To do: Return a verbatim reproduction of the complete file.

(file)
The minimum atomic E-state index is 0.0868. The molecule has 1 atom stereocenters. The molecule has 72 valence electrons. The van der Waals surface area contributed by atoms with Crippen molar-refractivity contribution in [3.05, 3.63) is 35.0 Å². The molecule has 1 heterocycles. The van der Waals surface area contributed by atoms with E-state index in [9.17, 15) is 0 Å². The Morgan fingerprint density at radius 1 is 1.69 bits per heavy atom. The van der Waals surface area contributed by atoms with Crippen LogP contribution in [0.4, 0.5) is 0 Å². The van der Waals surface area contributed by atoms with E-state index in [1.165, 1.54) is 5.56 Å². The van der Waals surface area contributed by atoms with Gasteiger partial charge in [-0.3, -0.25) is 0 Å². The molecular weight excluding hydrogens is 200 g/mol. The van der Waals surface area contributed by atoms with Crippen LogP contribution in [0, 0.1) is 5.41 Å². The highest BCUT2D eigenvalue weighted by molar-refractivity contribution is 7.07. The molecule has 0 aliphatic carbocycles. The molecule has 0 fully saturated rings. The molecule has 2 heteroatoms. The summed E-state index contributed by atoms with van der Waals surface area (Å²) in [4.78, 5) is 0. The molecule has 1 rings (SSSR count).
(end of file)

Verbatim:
The minimum atomic E-state index is 0.0868. The molecule has 1 atom stereocenters. The molecule has 72 valence electrons. The van der Waals surface area contributed by atoms with Crippen molar-refractivity contribution in [3.05, 3.63) is 35.0 Å². The molecule has 1 heterocycles. The van der Waals surface area contributed by atoms with E-state index in [9.17, 15) is 0 Å². The Morgan fingerprint density at radius 1 is 1.69 bits per heavy atom. The van der Waals surface area contributed by atoms with Crippen LogP contribution in [0.4, 0.5) is 0 Å². The van der Waals surface area contributed by atoms with E-state index in [1.165, 1.54) is 5.56 Å². The van der Waals surface area contributed by atoms with Gasteiger partial charge in [-0.3, -0.25) is 0 Å². The molecular weight excluding hydrogens is 200 g/mol. The van der Waals surface area contributed by atoms with Crippen LogP contribution in [0, 0.1) is 5.41 Å². The highest BCUT2D eigenvalue weighted by molar-refractivity contribution is 7.07. The molecule has 0 aliphatic carbocycles. The molecule has 0 fully saturated rings. The molecule has 2 heteroatoms. The summed E-state index contributed by atoms with van der Waals surface area (Å²) in [4.78, 5) is 0. The molecule has 1 rings (SSSR count).